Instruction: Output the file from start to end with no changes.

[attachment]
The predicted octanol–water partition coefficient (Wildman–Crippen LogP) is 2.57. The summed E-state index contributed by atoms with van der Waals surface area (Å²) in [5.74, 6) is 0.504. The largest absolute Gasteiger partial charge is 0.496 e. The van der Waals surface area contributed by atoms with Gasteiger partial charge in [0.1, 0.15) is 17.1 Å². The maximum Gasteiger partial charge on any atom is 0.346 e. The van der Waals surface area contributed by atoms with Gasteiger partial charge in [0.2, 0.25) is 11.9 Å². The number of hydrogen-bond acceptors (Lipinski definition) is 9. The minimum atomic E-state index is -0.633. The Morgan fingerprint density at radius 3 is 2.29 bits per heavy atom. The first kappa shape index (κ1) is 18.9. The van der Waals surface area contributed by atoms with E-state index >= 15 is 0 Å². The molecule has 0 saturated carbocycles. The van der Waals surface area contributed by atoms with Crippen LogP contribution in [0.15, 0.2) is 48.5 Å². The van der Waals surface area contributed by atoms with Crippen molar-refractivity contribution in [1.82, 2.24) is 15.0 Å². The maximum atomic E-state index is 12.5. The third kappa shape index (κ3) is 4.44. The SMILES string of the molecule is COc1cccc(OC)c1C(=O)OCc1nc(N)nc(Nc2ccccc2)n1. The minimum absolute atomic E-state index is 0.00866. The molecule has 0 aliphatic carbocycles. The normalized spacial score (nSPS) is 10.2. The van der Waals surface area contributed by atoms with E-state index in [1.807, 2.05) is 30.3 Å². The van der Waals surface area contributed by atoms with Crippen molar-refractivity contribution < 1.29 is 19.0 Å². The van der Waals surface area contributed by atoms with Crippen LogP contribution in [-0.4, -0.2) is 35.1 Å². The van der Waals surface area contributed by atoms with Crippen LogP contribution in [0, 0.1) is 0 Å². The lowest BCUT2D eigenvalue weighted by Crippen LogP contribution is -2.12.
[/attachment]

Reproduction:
The predicted octanol–water partition coefficient (Wildman–Crippen LogP) is 2.57. The summed E-state index contributed by atoms with van der Waals surface area (Å²) in [5.74, 6) is 0.504. The largest absolute Gasteiger partial charge is 0.496 e. The van der Waals surface area contributed by atoms with Gasteiger partial charge in [0.1, 0.15) is 17.1 Å². The maximum Gasteiger partial charge on any atom is 0.346 e. The van der Waals surface area contributed by atoms with Gasteiger partial charge in [0.2, 0.25) is 11.9 Å². The number of hydrogen-bond acceptors (Lipinski definition) is 9. The minimum atomic E-state index is -0.633. The Morgan fingerprint density at radius 3 is 2.29 bits per heavy atom. The first kappa shape index (κ1) is 18.9. The van der Waals surface area contributed by atoms with E-state index >= 15 is 0 Å². The molecule has 0 saturated carbocycles. The van der Waals surface area contributed by atoms with Crippen LogP contribution in [0.15, 0.2) is 48.5 Å². The van der Waals surface area contributed by atoms with Crippen molar-refractivity contribution in [1.82, 2.24) is 15.0 Å². The maximum atomic E-state index is 12.5. The third kappa shape index (κ3) is 4.44. The SMILES string of the molecule is COc1cccc(OC)c1C(=O)OCc1nc(N)nc(Nc2ccccc2)n1. The minimum absolute atomic E-state index is 0.00866. The molecule has 0 aliphatic carbocycles. The normalized spacial score (nSPS) is 10.2. The van der Waals surface area contributed by atoms with E-state index in [1.807, 2.05) is 30.3 Å². The van der Waals surface area contributed by atoms with Crippen molar-refractivity contribution < 1.29 is 19.0 Å². The van der Waals surface area contributed by atoms with Crippen LogP contribution in [-0.4, -0.2) is 35.1 Å². The van der Waals surface area contributed by atoms with Crippen LogP contribution in [0, 0.1) is 0 Å². The lowest BCUT2D eigenvalue weighted by Crippen LogP contribution is -2.12.